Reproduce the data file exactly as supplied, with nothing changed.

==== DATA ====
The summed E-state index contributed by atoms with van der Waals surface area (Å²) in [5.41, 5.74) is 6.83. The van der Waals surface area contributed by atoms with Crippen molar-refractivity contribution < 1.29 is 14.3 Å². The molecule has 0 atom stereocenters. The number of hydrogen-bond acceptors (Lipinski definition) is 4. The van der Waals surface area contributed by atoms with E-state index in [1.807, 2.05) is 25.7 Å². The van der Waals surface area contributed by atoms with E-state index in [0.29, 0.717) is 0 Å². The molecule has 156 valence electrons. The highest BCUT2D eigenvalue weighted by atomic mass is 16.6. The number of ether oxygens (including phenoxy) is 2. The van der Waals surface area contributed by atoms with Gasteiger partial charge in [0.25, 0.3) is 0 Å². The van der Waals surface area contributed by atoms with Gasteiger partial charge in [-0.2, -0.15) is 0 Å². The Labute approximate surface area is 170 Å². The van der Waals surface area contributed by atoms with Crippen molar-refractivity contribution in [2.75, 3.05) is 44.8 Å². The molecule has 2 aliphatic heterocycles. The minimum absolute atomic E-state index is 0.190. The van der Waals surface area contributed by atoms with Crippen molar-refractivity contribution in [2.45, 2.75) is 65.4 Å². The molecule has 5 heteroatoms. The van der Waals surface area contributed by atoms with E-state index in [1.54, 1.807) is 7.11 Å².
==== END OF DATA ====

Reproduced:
The summed E-state index contributed by atoms with van der Waals surface area (Å²) in [5.41, 5.74) is 6.83. The van der Waals surface area contributed by atoms with Crippen molar-refractivity contribution < 1.29 is 14.3 Å². The molecule has 0 atom stereocenters. The number of hydrogen-bond acceptors (Lipinski definition) is 4. The van der Waals surface area contributed by atoms with E-state index in [1.807, 2.05) is 25.7 Å². The van der Waals surface area contributed by atoms with E-state index in [0.29, 0.717) is 0 Å². The molecule has 156 valence electrons. The highest BCUT2D eigenvalue weighted by atomic mass is 16.6. The number of ether oxygens (including phenoxy) is 2. The van der Waals surface area contributed by atoms with Gasteiger partial charge in [0.25, 0.3) is 0 Å². The van der Waals surface area contributed by atoms with Gasteiger partial charge in [-0.2, -0.15) is 0 Å². The Labute approximate surface area is 170 Å². The van der Waals surface area contributed by atoms with Crippen molar-refractivity contribution in [2.75, 3.05) is 44.8 Å². The molecule has 2 aliphatic heterocycles. The minimum absolute atomic E-state index is 0.190. The van der Waals surface area contributed by atoms with Crippen molar-refractivity contribution in [2.45, 2.75) is 65.4 Å². The molecule has 5 heteroatoms. The van der Waals surface area contributed by atoms with E-state index in [1.54, 1.807) is 7.11 Å².